Later on in the 1700s, the pope has commissioned the architect, Nicoli Salvi, to build a fountain here. The money to finance this came from the tax on wine. Completed in 1762 (it took him 30 years), the fountain is simply amazing and it tells a story.
The central figure is ‘Ocean’ riding in on a chariot drawn by 2 seahorses and 2 tritons. The two horses represent the different lives of the ocean, one calm and peaceful, the other dangerous and powerful. The left-hand niche contains a statue of Abundance and the relief above her illustrates Marcus Agrippa commanding his generals to build the aqueduct during Roman times.
The statue of Healthstands on the right niche. She is crowned with a wreath of laurel and holding a cup from which a snake drinks. The relief above her shows a Virgin lady showing to soldiers the source of water when the first aqueduct was due to be built.
Now there are a few legends when it comes to throwing the coin into the Trevi Fountain:
The first coin – make a wish
The second – guarantees you a safe return to Rome
And the third coin means you will marry soon or fall in love with an Italian
All coins thrown into the fountain are collected and donated to charity. The Trevi Fountain used to have as many as 3000 euro days on the pre-pandemic busy summer days.
From the Trevi Fountain continue on the Via delle Muratte and keep walking straight for about 10 minutes until you reach an open square with the Pantheon.
Pantheon is the best-preserved Ancient Roman monument in Rome and a must-be on any Rome itinerary. Originally built in 27BC by Marcus Agrippa, you can see the name of the designer at the top of the building. The building took 7 years to create and its construction was quite unique.
The walls are 6m thick and the layout of the bricks are built into arches. These arches act as internal buttresses, distributing the weight of the dome. The diameter of the dome is equal to its height (43m). There is a hole 9m across in the top of the dome. It used to be a temple dedicated to Roman gods but was turned into a church later on which was probably the main reason why it is in such good shape.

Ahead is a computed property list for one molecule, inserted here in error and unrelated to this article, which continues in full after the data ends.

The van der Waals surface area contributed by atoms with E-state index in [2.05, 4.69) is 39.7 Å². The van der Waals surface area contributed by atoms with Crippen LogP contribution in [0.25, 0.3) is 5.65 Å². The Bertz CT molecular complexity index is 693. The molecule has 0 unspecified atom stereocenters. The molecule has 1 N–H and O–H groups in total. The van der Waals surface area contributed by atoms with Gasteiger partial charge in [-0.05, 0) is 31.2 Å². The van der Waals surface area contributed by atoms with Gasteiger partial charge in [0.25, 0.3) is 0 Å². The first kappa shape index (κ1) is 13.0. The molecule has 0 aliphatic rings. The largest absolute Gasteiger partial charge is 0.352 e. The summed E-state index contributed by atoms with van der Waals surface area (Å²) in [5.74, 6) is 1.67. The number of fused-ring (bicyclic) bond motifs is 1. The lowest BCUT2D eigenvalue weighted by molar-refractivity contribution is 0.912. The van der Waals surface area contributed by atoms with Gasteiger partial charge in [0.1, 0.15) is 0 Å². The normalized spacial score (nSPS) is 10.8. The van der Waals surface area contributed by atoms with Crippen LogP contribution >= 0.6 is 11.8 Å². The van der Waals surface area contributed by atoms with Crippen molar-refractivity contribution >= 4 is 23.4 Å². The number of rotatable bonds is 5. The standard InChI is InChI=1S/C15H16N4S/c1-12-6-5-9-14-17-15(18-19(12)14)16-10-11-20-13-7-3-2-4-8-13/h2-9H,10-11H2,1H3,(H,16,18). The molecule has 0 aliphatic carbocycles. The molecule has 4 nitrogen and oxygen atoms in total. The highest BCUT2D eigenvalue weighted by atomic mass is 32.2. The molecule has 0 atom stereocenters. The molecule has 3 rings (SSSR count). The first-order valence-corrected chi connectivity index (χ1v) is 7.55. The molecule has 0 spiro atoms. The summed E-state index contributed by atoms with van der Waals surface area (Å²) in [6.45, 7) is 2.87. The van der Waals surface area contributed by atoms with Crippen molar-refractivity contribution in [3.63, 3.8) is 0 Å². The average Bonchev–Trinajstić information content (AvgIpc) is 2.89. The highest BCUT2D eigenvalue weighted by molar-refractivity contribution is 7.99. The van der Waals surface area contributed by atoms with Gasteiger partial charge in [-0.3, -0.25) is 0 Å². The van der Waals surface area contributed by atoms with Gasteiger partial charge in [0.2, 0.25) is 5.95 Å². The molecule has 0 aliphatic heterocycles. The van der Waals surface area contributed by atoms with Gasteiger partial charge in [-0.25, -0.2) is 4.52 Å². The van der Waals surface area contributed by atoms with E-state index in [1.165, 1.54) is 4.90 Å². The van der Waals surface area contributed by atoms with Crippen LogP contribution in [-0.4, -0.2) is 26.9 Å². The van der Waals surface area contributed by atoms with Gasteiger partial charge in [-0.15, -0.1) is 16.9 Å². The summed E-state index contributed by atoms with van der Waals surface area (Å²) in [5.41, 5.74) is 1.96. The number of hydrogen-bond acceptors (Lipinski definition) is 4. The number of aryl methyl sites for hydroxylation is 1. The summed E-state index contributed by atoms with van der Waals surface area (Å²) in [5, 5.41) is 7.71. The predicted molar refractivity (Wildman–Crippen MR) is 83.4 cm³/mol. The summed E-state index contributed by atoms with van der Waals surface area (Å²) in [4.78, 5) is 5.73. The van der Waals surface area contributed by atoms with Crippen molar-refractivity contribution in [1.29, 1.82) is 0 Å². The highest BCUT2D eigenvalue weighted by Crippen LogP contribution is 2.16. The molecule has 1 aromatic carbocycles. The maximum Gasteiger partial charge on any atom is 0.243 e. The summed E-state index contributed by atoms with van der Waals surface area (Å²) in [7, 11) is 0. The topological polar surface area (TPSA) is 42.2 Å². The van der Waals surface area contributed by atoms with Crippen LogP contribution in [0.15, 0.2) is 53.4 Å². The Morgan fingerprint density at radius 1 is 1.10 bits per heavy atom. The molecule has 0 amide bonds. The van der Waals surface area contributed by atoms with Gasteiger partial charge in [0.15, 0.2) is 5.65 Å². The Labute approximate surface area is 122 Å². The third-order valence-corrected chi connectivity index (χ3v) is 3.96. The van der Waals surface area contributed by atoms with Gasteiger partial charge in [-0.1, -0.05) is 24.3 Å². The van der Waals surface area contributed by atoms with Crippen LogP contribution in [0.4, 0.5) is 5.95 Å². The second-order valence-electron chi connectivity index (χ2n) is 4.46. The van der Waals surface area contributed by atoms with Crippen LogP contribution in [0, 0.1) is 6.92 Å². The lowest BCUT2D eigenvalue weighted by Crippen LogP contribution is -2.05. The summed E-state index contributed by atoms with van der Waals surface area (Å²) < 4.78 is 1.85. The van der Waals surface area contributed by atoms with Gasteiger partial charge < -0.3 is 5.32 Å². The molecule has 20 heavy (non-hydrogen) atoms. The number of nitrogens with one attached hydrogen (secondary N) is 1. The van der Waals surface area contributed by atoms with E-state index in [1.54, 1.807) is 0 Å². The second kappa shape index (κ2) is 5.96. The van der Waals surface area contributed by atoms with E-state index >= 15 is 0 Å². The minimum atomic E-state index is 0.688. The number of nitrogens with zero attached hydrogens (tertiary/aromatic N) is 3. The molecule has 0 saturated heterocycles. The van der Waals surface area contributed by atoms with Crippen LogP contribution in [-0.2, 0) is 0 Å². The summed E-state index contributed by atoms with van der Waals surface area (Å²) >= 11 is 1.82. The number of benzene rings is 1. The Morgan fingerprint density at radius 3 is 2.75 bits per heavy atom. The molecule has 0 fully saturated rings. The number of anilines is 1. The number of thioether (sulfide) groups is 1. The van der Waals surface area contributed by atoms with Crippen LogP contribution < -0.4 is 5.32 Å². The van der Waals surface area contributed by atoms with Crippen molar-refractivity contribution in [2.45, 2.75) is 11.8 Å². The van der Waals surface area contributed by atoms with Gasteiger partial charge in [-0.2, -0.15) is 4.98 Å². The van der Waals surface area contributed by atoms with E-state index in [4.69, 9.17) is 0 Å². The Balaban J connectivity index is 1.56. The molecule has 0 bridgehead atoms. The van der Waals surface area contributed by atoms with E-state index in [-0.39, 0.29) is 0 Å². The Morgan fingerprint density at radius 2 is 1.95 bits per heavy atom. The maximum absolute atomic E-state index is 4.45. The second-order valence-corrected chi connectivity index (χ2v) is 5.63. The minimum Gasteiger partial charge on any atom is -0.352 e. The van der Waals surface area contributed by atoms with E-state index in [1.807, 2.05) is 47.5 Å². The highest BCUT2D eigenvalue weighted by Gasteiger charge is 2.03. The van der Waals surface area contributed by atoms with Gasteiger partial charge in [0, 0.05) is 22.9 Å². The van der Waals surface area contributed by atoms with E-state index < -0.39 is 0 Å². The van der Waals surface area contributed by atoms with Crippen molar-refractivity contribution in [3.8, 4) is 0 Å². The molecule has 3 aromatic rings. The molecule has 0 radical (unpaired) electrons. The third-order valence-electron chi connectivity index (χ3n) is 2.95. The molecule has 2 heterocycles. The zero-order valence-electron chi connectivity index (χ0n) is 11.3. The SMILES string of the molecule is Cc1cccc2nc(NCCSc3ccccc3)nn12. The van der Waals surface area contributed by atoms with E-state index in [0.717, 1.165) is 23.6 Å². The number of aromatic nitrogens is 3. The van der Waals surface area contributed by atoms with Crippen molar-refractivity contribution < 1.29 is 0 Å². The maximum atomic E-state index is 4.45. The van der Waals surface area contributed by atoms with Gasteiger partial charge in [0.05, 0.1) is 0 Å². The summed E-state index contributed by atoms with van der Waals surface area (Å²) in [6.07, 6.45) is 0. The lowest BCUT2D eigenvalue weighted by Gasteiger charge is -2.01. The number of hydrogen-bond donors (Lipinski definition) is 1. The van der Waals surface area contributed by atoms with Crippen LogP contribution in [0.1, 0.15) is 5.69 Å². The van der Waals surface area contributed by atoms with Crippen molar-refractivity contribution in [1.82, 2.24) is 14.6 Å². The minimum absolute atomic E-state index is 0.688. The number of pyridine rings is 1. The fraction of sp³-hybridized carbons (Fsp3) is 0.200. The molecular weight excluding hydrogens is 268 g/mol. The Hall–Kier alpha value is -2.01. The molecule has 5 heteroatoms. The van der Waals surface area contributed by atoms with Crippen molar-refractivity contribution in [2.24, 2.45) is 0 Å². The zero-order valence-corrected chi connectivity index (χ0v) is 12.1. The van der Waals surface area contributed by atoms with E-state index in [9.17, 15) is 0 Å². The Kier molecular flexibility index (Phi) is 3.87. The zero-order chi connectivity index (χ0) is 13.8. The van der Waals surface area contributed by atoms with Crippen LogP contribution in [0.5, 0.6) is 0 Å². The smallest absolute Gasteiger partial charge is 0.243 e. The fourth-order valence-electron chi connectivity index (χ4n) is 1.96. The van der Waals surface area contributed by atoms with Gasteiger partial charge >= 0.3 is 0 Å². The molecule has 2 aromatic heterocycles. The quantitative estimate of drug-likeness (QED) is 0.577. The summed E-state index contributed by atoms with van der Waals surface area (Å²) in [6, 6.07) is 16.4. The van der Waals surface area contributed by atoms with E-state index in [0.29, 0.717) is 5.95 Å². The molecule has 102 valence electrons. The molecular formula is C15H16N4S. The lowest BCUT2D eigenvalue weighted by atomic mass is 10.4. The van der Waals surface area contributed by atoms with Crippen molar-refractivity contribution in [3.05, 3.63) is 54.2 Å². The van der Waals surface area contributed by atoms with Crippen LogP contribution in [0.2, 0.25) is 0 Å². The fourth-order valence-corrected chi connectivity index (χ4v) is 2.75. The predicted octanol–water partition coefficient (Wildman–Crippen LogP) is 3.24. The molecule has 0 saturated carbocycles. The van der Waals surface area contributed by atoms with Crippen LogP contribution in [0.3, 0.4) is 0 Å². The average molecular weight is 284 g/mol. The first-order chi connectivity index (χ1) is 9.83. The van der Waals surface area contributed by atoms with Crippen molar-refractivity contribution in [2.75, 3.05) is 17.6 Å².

Pantheon is truly a marvellous structure to see from the outside and you will need to step back into the square further just to be able to see the dome. But most importantly, make sure you go inside. The entry is free and you can really appreciate the size of this place. It is also a resting place of the first king of Italy: Vittorio Emanuele II.
Another landmark to see as part of your 3 Days in Rome Itinerary
My Tip: If you’re visiting on the weekend or Italian public holiday, you’re required to book your visit in advance. I recommend the Pantheon Guided Tour
After your visit here, it is time to get some gelato!!! If you turn you back to the pantheon and cross the square and take either one of the small laneways opposite as both join street called Via della Maddalena. Wak 1 minute further and you will see Gelateria Della Palma at number 19-23, you really can’t miss it.
The Best Gelato near the Pantheon – Gelateria della Palma (Credit)
This place has more than 150 flavours of gelato and you will find some great vegan options too. Simply find the cash register, order the size of your ice cream – they have a price list and then choose your flavours. Once ready, hand the ticket to one of the workers at the gelato counter and he will scoop up what you like. Amazing!!!